The Soil Science Society of Nigeria (SSSN) says Federal Government’s outright banning of food importation will lead to inflation and further impoverish the masses.
Prof. Bashir Raji, the President of the society, said this while reacting to the recent pronouncement of President Muhammadu Buhari, that Central Bank of Nigeria (CBN) should not give “a cent’’ to importation of food.
In a telephone interview with newsmen, he described the move as “a right policy, right timing but wrong approach.’’
Buhari had on Tuesday in Daura, Katsina State, directed the CBN to stop providing foreign exchange for importation of food into the country with the steady improvement in agricultural production and attainment of full food security.
He said the foreign reserve would be conserved and utilised strictly for diversification of the economy, and not for encouraging more dependence on foreign food import bills.
Buhari noted that the country had achieved food security, and for physical security, “we are not doing badly,’’ President Buhari had said.
Raji, who emphasised that the policy would be good if properly articulated, however, advised that the president should put into consideration the nation’s food production as well as consumption.
The don specifically noted that the country required about eight million tonnes of rice annually, adding that “currently, the country is producing just about 3.7million tones.’’
Raji decried that the country was not meeting up to 50 per cent of its needs.
“With the outright ban, there is no way the country can meet up with the required 50 per cent in one year,’’ he said.
He suggested that the Federal Government embark on the ban gradually over the next five years putting in place incentives and measurable targets to ensure that the 50 per cent shortfall was met during the period.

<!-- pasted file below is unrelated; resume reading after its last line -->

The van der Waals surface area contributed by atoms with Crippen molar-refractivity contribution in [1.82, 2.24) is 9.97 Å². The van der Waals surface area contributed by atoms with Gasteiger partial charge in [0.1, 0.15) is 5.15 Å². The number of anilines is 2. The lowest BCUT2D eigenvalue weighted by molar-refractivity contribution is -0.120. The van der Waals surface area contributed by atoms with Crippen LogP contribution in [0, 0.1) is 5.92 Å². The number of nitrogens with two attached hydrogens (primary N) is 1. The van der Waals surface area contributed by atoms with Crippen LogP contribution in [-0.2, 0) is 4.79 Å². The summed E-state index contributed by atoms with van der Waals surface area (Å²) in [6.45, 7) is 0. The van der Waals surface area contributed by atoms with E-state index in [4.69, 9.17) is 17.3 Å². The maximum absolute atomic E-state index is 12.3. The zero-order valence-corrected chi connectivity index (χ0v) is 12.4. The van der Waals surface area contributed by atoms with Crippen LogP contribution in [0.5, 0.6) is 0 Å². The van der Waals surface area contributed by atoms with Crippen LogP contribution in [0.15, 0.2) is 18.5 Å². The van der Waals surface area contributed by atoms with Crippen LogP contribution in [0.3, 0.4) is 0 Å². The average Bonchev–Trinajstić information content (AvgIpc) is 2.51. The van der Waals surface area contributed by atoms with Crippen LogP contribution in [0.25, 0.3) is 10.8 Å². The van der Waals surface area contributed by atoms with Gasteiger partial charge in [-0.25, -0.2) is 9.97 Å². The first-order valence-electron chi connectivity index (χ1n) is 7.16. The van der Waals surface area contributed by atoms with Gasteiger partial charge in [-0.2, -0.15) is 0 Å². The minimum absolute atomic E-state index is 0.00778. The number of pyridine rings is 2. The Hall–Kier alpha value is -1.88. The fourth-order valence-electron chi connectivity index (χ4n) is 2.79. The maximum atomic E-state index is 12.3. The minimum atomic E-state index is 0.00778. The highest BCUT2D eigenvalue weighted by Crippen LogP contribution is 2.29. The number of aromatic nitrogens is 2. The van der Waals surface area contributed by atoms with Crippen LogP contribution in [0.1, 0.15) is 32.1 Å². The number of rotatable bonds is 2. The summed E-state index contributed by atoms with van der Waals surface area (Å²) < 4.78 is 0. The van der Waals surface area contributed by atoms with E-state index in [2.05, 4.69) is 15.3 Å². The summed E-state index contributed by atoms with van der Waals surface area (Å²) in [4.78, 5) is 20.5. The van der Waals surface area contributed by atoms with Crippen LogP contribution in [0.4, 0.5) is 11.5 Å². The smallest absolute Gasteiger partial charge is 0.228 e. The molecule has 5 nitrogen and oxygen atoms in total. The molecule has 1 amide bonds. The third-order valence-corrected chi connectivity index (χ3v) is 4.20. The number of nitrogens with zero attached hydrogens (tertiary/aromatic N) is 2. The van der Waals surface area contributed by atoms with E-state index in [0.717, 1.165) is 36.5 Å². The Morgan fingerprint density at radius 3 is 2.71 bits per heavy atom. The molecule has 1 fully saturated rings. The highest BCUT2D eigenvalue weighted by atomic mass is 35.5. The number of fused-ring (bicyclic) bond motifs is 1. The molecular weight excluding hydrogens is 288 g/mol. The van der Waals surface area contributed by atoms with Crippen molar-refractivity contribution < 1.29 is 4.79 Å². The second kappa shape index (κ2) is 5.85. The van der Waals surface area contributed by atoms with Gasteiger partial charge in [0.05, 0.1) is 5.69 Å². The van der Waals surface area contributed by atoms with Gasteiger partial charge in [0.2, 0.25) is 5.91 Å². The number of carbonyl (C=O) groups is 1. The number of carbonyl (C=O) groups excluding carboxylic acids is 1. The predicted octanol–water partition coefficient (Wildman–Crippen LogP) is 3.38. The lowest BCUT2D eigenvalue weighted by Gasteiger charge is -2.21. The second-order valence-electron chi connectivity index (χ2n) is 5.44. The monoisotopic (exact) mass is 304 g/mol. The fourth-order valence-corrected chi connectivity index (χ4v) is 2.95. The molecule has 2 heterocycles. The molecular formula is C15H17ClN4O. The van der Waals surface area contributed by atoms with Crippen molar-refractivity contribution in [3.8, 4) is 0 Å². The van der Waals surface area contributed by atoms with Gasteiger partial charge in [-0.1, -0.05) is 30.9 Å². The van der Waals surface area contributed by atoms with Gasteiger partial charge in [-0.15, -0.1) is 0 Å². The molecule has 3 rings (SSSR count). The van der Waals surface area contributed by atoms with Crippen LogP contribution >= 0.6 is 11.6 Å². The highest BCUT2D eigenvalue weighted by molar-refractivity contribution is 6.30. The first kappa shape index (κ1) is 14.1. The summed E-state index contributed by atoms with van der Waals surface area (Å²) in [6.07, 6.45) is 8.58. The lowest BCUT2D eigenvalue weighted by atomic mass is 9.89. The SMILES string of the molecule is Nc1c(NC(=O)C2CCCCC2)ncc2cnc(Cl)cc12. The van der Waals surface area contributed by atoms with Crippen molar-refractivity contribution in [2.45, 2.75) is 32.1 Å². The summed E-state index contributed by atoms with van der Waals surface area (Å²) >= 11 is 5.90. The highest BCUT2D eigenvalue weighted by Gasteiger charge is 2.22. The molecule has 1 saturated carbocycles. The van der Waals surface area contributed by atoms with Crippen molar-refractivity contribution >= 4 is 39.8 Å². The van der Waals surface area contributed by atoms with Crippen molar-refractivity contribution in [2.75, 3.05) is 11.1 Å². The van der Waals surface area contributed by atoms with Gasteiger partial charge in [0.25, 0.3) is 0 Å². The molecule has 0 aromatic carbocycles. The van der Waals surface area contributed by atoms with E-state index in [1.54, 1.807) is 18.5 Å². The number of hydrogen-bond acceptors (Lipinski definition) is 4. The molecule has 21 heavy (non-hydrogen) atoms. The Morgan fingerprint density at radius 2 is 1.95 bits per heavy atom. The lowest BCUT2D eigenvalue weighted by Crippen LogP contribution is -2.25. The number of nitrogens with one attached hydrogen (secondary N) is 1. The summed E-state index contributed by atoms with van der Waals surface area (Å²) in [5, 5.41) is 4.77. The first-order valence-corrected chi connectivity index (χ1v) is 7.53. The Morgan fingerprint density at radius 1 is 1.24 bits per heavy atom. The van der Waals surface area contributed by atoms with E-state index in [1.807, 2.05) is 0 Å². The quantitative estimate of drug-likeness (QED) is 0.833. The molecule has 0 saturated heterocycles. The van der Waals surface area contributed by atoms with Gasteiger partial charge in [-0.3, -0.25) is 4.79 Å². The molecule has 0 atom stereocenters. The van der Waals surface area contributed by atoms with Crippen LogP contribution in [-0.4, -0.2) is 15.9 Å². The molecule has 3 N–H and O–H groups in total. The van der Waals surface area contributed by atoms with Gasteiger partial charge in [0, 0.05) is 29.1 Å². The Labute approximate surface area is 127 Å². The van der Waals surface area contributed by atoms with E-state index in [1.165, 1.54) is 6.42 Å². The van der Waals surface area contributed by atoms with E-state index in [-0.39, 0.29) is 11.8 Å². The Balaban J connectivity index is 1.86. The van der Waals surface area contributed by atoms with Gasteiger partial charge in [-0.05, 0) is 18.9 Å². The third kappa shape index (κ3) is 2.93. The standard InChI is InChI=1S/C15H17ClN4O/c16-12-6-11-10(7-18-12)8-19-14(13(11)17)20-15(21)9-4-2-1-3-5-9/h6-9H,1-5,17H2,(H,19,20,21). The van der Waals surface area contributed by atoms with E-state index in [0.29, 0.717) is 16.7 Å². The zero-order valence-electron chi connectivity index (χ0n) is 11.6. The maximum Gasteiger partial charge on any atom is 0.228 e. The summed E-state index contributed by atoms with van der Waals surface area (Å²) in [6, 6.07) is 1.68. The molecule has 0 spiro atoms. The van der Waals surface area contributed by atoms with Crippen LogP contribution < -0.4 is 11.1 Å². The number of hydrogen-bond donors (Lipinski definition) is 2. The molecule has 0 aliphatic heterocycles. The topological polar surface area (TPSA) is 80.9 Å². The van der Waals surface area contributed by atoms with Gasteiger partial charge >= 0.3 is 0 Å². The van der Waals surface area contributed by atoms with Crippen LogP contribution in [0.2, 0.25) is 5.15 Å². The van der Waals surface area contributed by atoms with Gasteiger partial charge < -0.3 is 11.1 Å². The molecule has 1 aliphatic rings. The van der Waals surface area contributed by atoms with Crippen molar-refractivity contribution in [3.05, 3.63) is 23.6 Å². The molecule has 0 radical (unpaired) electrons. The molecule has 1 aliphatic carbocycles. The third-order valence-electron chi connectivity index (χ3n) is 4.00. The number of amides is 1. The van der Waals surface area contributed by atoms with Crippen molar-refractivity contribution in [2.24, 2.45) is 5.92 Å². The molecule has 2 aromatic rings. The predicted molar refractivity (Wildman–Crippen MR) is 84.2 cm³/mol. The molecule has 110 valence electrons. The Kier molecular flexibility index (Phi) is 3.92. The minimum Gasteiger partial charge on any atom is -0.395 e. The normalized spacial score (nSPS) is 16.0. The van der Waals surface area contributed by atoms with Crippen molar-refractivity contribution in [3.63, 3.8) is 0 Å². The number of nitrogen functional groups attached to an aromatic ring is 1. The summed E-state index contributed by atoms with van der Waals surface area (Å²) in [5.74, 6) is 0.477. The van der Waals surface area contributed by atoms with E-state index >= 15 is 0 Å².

“But now the way was going, definitely there will be a lot of inflation, there will be high prices and considering the economy at the moment a lot of people will suffer.
“The president must have been fed the impression that because of the drop in the importation of rice through our ports, the rice we consumed in this country is produce locally which is not true.
“There is a lot of increase in the production of rice locally but there has been increasing smuggling from neighbouring countries which eventually ends up in Nigeria to complement what is produce locally.
“The policy if properly articulated will be beneficial on the long run but is quite clear that we still rely a lot on importation of food and outright banning is likely to bring about inflation.
“It will also bring about pressure on the black or parallel foreign exchange market and high cost of food, especially rice.
“We don’t import yam, we don’t import cassava, beans and we don’t actually import most of our staple food; the ones we import are basically rice maybe wheat, milk, sugar and some of the exotic foods.
“Unless we can produce one and a half times what we required, it will not be a good decision to ban outright importation of food, especially now that a lot of people are suffering economically,” Raji said.
The SSSN president decried that a lot of populace were currently not eating local rice as it ought to be due to series of complaints.
He however advised the Federal Government to give incentives in terms of free seeds of the varieties to enable people to eat locally produced rice.
Raji urged the government to consider issues regarding production and processing by buying some of these medium scale processing mills and giving them to cooperative farmers at 50 per cent discount.
“Government should give incentives in terms of input and processing so that the rice can meet the standard required by the people.
“Such incentives will go a long way in assisting the country to meet the required target of rice production and consumption in the next five years before banning importation,” he said.
Raji pledged the readiness of the society to work with the Federal Government to ensure that land degradation and climate change mitigation safeguards were put in place following the envisaged massive farming activities the policy might generate.